Hamilton Herald Masthead Attorneys Insurance Mutual of the South

Editorial


Front Page - Friday, November 3, 2017

What to inspect before your next home purchase




When considering a new residence as your potential home, there are many factors that contribute to its selection. One topic that’s seldom discussed, however, is which physical inspections a buyer should procure prior to purchasing a house.

Both Tennessee and Georgia provide a residential property disclosure form, with which an existing owner can tell a prospective buyer everything they know about the house and what remains with the home. This is an excellent tool to use during the initial evaluation of a property.

You might learn about the defects about which the owner is aware, what remains with the property, the type of roofing materials and if there’s a homeowners association. Regardless of which state you’re considering living in, the list of items is extensive.

The property disclosure might be rendered useless if the current property owner has not lived in the house for the last three years or the property is being transferred by a fiduciary during the administration of a decedent’s estate, guardianship, conservatorship or trust. In these cases, the owner may be exempted from completing a property disclosure in Tennessee. In any of these cases, the importance of a physical inspection is increased.

There’s a licensing process for home inspectors and people who look for wood destroying organisms in both Tennessee and Georgia. These inspectors can advise a buyer to the overall condition of a home including the electrical system, heating and air conditioning, plumbing, windows and doors.

They can also advise if there’s an active infestation of wood destroying organisms, such as termites, and if treatment is required. These types of inspectors can give a buyer insight into what might not be readily visible to the untrained eye.

If you’re thinking about putting up a fence, the home inspector can’t help you determine the boundary lines. Here, you’ll need a surveyor. A home inspector might look for leaky plumbing, but they generally can’t provide information on utility connections or the capacity of the septic system for the home.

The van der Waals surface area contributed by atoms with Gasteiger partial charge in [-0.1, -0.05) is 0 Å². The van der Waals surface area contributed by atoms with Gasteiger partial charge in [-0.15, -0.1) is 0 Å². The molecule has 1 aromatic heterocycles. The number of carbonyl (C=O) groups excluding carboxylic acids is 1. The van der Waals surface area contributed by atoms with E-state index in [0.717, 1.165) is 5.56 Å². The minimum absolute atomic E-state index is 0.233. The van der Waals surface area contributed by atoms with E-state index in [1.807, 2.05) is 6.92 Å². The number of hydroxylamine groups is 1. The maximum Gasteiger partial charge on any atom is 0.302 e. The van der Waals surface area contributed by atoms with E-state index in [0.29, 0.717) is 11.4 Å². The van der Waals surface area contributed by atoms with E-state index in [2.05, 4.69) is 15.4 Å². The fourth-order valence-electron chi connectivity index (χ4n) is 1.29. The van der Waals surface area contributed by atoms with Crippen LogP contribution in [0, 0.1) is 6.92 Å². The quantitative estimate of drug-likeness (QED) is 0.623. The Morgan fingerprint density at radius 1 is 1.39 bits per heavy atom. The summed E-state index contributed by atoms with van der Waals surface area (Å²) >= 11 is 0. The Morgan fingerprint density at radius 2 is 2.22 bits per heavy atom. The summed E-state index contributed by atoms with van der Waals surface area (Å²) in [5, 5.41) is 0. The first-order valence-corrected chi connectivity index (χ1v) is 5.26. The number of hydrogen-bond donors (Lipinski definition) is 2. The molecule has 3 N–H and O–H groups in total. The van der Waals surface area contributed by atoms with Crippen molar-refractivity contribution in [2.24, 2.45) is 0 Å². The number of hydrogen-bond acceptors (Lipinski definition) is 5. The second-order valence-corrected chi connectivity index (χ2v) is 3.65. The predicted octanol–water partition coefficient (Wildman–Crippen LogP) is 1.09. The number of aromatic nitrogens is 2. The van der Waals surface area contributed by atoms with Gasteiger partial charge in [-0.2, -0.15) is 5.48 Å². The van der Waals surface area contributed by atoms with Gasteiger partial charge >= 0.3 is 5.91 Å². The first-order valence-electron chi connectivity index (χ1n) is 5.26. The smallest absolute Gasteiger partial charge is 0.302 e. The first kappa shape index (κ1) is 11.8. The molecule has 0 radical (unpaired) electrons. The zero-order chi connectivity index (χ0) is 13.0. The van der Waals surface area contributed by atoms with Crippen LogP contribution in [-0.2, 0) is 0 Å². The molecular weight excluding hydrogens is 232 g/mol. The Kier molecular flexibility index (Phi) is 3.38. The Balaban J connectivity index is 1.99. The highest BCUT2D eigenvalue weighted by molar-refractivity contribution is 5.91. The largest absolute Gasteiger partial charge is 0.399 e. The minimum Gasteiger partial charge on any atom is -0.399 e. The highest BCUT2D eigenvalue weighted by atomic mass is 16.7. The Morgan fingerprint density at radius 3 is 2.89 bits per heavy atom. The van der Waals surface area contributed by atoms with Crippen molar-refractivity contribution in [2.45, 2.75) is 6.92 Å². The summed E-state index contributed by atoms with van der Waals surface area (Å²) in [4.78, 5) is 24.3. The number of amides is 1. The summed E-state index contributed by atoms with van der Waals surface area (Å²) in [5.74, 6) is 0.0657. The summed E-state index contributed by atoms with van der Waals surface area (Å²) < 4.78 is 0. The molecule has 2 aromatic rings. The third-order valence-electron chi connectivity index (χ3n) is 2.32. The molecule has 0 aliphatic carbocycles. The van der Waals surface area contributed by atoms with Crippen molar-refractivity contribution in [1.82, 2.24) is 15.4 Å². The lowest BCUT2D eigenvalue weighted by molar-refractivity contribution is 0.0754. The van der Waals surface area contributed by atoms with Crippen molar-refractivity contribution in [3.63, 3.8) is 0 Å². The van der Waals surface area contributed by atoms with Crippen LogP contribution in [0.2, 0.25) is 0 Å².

If these are important in your consideration, then different professionals should be brought in.

If you’re concerned about crime, methamphetamine properties or sex offenders, neither a home inspector nor a Realtor is the source for this type of information. Here, a buyer would need to consult local, state and federal law enforcement agencies.

Perhaps a particular school district or specific zoning codes are important to you in selecting a home. Here again, consulting a local board of education or government office is the most accurate source.

With so much to consider, an experienced Realtor member of the Greater Chattanooga Realtors should be your guide to help you navigate the inspection process.

The Greater Chattanooga Realtors are “The Voice of Real Estate” in Greater Chattanooga. This is a regional organization with more than 1,800 members and is one of more than 1,400 local boards and associations of Realtors nationwide that comprise the National Association of Realtors. Greater Chattanooga Realtors service Hamilton and Sequatchie counties in southeast Tennessee and Catoosa, Dade and Walker counties in northwest Georgia. Go to www.GCAR.net for more information.